Bronze Age Scandinavia's trading networks for copper settled

New research presents over 300 new analyses of bronze objects, raising the total number to 550 in 'the archaeological fingerprint project.' This is roughly two-thirds of the entire metal inventory of the early Bronze Age in southern Scandinavia. For the first time, it was possible to map the trade networks for metals and to identify changes in the supply routes, coinciding with other socio-economic changes detectable in the rich metal-dependent societies of Bronze Age southern Scandinavia.

The magnificent Bronze Age in southern Scandinavia rose from copper traded from the British Isles and Slovakia 4000 years ago. 500 years later these established trade networks collapsed and fresh copper was then traded from the southern Alps, the so-called Italian Alps. This large-scale study could show that during the first 700 years of the Nordic Bronze Age the metal supplying networks and trade routes changed several times. These 700 years of establishment and change led to a highly specialized metalwork culture boasting beautiful artwork such as the Trundholm Sun wagon and spiral decorated belt plates branding high-ranking women; even depicted on today's Danish banknotes.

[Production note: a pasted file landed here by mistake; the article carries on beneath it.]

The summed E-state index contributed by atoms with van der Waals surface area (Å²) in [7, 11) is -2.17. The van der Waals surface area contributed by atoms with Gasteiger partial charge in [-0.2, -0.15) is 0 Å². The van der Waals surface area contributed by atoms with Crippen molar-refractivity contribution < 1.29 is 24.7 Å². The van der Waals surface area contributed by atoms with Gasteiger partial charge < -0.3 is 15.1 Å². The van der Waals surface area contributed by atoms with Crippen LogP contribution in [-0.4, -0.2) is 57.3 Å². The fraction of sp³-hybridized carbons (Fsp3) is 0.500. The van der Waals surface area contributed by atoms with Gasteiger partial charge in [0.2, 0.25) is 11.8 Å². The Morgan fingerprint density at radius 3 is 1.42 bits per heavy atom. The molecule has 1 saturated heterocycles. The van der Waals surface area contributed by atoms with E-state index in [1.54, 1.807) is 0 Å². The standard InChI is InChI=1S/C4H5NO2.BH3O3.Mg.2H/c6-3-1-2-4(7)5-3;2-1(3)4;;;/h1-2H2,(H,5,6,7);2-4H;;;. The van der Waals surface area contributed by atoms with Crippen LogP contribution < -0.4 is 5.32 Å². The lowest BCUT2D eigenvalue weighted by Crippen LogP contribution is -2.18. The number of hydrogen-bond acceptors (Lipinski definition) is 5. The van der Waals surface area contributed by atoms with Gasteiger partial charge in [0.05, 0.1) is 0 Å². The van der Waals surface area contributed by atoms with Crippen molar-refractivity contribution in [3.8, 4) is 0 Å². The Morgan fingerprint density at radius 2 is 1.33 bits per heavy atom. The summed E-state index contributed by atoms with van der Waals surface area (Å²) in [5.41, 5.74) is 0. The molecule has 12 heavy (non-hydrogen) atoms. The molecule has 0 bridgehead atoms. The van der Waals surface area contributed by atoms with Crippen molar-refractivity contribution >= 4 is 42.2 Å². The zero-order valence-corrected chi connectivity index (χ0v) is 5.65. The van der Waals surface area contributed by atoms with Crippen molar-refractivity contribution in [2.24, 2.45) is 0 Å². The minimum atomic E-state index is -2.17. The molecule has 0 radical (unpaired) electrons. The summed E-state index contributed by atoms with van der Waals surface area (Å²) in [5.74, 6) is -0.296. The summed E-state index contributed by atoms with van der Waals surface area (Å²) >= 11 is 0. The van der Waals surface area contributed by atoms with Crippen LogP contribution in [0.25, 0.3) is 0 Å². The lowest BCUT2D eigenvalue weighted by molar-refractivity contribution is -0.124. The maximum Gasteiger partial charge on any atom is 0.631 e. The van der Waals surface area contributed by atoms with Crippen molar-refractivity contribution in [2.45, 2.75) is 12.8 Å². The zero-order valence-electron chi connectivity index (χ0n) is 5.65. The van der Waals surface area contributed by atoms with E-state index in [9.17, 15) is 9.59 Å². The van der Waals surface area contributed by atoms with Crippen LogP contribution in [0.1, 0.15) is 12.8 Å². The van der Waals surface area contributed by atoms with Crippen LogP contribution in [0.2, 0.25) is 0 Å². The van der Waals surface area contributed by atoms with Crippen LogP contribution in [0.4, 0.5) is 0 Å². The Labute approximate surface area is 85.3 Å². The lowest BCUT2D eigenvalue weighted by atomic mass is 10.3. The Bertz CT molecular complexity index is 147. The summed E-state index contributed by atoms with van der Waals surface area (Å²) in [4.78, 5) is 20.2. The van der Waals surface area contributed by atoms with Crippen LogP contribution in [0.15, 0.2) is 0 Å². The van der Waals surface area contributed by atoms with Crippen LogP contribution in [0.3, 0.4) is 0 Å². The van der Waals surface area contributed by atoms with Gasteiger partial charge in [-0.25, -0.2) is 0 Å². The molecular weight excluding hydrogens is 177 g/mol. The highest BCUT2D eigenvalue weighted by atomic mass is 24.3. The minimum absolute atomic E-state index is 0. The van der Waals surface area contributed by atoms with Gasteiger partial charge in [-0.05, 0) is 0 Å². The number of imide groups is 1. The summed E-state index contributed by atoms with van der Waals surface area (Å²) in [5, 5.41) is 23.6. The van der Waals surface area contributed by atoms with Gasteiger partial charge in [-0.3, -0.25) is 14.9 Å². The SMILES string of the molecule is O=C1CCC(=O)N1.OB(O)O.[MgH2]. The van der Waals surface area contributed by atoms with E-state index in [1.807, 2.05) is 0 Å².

The study by H. Nørgaard, Moesgaard Museum, and her colleagues H. Vandkilde from Aarhus University and E. Pernicka from the Curt-Engelhorn Centre in Mannheim built on them so-far largest dataset of chemical and isotope data of ancient bronze artifacts. In total 550 objects were used to model the changes that took place: These changes correlate with major shifts in social organization, settlements, housing, burial rites, and long-distance mobility.

Heide Nørgaard the project´s PI said, now, this multi-disciplinary approach based jointly on conventional archaeological methods and novel scientific methodologies processing large data quantities allows us to detect these correlating changes and identify contemporaneity with societal changes recognized by colleague researchers. It is highly likely that both people and technologies arrived to Scandinavia and that Scandinavians traveled abroad to acquire copper by means of the Nordic amber, highly valued by European trading partners.

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